Monday, May 21, 2018

Conspiring against transparency

Radio New Zealand has yet another story of the Auckland Council failing to meet its obligations under the Local Government Official Information and Meetings Act, and having to be ordered to release material by the Ombudsman. This time its about proposals for a new stadium. But what's interesting is how Auckland Mayor Phil Goff deliberately tried to insulate himself from having to release information on the matter:

Mr Goff personally called for the report soon after he was elected Mayor in October 2016, following 33 years in national politics.

Consultants PwC were engaged in January, although that move was not publicly announced until March, and the draft was delivered on time in June to the council agency Regional Facilities Auckland (RFA).

Mr Goff opted for a verbal briefing, and did want a copy of the draft.

The aim was clearly to lie about what he had been told, while being able to claim that the actual document wasn't held by him and could not be requested. Which is not acceptable behaviour from any elected official. But it shows how deep the OIA rot goes within Labour, and raises serious questions about Goff's compliance with the Public Records Act.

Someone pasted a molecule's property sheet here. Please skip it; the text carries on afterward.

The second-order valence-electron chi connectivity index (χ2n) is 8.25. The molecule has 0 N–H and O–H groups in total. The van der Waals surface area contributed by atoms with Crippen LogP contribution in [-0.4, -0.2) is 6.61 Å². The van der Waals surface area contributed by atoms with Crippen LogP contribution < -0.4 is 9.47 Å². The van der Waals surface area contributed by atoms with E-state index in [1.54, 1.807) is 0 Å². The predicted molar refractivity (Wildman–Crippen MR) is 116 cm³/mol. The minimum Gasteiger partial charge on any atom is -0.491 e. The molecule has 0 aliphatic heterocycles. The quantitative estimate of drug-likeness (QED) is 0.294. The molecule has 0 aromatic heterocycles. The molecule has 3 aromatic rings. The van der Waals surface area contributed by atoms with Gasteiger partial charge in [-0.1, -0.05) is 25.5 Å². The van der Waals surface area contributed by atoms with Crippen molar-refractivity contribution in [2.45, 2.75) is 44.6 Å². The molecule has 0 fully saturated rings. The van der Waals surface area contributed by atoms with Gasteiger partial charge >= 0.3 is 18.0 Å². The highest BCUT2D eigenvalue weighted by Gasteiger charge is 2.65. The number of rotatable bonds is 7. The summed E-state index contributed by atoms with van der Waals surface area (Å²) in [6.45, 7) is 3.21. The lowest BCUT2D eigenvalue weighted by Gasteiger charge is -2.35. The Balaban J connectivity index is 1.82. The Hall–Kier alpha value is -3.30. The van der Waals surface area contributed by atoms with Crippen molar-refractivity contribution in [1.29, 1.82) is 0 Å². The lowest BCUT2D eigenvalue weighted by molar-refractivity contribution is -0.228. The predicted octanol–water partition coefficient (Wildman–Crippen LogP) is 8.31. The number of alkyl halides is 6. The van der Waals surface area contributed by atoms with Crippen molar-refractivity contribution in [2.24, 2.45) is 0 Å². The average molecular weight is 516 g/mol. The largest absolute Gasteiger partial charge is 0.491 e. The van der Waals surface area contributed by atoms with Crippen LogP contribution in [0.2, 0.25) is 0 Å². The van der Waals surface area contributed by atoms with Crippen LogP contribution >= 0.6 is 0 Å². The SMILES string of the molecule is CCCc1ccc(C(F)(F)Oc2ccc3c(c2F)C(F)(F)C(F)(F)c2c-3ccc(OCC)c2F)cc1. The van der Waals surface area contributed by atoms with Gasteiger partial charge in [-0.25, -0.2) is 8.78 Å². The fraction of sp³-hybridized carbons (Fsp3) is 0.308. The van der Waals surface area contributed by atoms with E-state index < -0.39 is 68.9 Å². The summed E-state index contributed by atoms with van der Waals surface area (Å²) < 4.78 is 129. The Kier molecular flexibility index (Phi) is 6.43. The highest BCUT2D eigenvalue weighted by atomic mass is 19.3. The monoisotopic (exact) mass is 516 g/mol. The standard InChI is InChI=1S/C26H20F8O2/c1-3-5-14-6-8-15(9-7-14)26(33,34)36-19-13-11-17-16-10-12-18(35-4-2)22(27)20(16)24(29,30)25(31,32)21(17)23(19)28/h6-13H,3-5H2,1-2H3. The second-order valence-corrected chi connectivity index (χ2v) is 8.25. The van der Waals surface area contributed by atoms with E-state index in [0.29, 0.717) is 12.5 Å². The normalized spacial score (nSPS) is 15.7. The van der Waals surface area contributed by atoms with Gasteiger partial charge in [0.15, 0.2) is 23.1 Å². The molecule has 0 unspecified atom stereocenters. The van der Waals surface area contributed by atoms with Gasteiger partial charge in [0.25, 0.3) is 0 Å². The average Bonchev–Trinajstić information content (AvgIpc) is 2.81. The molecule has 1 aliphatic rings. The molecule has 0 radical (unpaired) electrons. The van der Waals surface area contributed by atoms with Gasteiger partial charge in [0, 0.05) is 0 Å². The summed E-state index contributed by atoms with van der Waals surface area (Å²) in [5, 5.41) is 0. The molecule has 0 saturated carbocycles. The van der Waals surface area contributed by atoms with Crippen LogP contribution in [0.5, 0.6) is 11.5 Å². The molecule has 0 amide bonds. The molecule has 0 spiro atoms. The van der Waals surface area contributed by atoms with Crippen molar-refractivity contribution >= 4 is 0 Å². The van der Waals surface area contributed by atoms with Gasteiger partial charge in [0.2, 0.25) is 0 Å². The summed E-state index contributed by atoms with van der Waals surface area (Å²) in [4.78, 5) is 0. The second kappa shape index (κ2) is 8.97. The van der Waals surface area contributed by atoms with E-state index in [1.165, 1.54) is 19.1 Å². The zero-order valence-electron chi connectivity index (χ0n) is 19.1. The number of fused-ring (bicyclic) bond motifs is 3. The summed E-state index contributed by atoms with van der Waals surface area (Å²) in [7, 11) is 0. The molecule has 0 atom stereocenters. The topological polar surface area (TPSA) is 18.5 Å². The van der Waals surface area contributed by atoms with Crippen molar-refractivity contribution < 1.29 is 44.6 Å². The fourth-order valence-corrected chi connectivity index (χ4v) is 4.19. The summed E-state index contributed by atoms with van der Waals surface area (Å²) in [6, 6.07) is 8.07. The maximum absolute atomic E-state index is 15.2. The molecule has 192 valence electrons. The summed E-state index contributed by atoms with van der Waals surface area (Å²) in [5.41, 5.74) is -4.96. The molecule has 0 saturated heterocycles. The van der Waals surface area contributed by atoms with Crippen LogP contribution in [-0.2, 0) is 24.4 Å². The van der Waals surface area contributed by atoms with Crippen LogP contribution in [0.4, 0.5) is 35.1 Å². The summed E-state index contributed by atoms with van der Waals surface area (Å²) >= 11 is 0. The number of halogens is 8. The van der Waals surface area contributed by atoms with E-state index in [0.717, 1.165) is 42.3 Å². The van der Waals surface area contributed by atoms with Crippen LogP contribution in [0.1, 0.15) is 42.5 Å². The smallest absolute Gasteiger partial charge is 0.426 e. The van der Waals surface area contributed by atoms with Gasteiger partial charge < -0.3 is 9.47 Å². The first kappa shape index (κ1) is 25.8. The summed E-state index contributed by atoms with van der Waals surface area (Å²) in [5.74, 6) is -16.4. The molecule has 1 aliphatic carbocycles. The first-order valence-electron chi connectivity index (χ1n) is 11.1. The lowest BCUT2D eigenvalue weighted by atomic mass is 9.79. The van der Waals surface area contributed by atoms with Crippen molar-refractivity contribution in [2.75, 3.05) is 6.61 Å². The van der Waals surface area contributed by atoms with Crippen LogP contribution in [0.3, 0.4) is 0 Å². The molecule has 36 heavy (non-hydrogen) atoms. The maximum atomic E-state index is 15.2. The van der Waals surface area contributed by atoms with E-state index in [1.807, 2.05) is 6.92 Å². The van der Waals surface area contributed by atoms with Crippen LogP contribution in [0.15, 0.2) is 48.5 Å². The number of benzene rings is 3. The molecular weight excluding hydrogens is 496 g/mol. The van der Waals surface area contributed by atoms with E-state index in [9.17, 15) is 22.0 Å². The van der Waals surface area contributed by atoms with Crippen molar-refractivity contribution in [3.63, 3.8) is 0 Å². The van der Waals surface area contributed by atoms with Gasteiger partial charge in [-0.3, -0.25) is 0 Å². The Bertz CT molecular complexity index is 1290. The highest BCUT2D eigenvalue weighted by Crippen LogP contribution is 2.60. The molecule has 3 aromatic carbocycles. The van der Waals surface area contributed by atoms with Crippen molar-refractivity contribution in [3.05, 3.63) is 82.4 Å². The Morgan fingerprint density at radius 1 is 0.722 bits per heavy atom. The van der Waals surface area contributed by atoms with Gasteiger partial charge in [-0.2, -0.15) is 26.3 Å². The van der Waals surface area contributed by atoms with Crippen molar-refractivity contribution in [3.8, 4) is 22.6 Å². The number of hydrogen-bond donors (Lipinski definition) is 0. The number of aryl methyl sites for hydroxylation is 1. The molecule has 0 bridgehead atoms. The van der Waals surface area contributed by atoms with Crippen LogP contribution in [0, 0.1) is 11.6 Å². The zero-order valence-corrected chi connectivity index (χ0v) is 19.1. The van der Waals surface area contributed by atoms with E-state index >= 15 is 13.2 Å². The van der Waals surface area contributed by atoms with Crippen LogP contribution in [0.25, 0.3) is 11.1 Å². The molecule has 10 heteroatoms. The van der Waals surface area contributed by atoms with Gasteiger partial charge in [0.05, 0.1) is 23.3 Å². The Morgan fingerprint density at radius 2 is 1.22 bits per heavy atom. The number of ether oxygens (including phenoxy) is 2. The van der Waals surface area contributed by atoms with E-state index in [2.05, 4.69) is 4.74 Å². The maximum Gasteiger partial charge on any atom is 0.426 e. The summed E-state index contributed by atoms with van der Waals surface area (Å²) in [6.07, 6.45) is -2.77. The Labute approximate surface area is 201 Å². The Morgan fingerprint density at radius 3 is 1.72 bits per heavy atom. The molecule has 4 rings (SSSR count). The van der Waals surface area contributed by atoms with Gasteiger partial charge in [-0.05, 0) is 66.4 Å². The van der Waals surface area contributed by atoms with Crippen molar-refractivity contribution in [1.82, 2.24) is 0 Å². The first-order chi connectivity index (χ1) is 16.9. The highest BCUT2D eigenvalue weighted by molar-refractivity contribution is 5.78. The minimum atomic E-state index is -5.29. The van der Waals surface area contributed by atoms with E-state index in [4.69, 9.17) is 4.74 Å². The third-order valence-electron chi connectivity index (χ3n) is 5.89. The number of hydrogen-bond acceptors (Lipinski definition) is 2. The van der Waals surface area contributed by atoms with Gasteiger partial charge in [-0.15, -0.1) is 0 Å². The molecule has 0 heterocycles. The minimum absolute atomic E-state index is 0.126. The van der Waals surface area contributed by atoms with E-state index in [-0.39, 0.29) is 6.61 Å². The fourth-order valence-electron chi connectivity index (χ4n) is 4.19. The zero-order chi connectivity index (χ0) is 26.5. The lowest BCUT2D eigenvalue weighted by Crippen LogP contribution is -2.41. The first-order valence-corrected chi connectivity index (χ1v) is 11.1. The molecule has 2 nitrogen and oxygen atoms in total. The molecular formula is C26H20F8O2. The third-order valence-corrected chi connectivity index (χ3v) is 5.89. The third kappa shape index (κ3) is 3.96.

As for Auckland Council, they tried to claim that as they'd called the report a "draft", they didn't have to release it - which shows that they don't understand the law (or alternatively, are willing to lie about the law to requesters in the hope they won't complain). As the Ombudsman pointed out, "There is no basis for a blanket withholding of drafts under LGOIMA until they are completed and finalised," and this one is so old it has its own section in the common OIA misconceptions FAQ, which you'd expect the supposed professionals at Auckland Council to be familiar with. So either they're not professional or not competent. Either way, Auckland Council needs to hire a new LGOIMA team committed to obeying the law.